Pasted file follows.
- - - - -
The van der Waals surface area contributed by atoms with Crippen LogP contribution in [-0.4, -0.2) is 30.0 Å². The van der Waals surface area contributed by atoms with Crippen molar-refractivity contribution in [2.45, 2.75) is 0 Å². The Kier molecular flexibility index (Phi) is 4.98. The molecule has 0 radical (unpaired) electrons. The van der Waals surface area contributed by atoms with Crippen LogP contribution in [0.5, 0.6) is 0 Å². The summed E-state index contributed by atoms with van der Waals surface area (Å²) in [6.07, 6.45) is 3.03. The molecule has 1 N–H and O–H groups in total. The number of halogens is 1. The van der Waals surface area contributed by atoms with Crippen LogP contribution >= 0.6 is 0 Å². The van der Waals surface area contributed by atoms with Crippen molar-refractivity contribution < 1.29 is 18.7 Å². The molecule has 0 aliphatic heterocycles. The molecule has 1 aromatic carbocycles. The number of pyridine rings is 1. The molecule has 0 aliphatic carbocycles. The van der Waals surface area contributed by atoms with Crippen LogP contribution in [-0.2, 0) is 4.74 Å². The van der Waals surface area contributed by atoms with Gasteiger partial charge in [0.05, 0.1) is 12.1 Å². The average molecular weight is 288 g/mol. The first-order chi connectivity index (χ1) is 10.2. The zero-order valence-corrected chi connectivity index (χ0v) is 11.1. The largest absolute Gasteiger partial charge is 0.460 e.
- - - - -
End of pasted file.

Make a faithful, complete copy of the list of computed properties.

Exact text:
The van der Waals surface area contributed by atoms with Crippen LogP contribution in [-0.4, -0.2) is 30.0 Å². The van der Waals surface area contributed by atoms with Crippen molar-refractivity contribution in [2.45, 2.75) is 0 Å². The Kier molecular flexibility index (Phi) is 4.98. The molecule has 0 radical (unpaired) electrons. The van der Waals surface area contributed by atoms with Crippen LogP contribution in [0.5, 0.6) is 0 Å². The summed E-state index contributed by atoms with van der Waals surface area (Å²) in [6.07, 6.45) is 3.03. The molecule has 1 N–H and O–H groups in total. The number of halogens is 1. The van der Waals surface area contributed by atoms with Crippen LogP contribution >= 0.6 is 0 Å². The van der Waals surface area contributed by atoms with Crippen molar-refractivity contribution < 1.29 is 18.7 Å². The molecule has 0 aliphatic heterocycles. The molecule has 1 aromatic carbocycles. The number of pyridine rings is 1. The molecule has 0 aliphatic carbocycles. The van der Waals surface area contributed by atoms with Crippen LogP contribution in [-0.2, 0) is 4.74 Å². The van der Waals surface area contributed by atoms with Gasteiger partial charge in [0.05, 0.1) is 12.1 Å². The average molecular weight is 288 g/mol. The first-order chi connectivity index (χ1) is 10.2. The zero-order valence-corrected chi connectivity index (χ0v) is 11.1. The largest absolute Gasteiger partial charge is 0.460 e.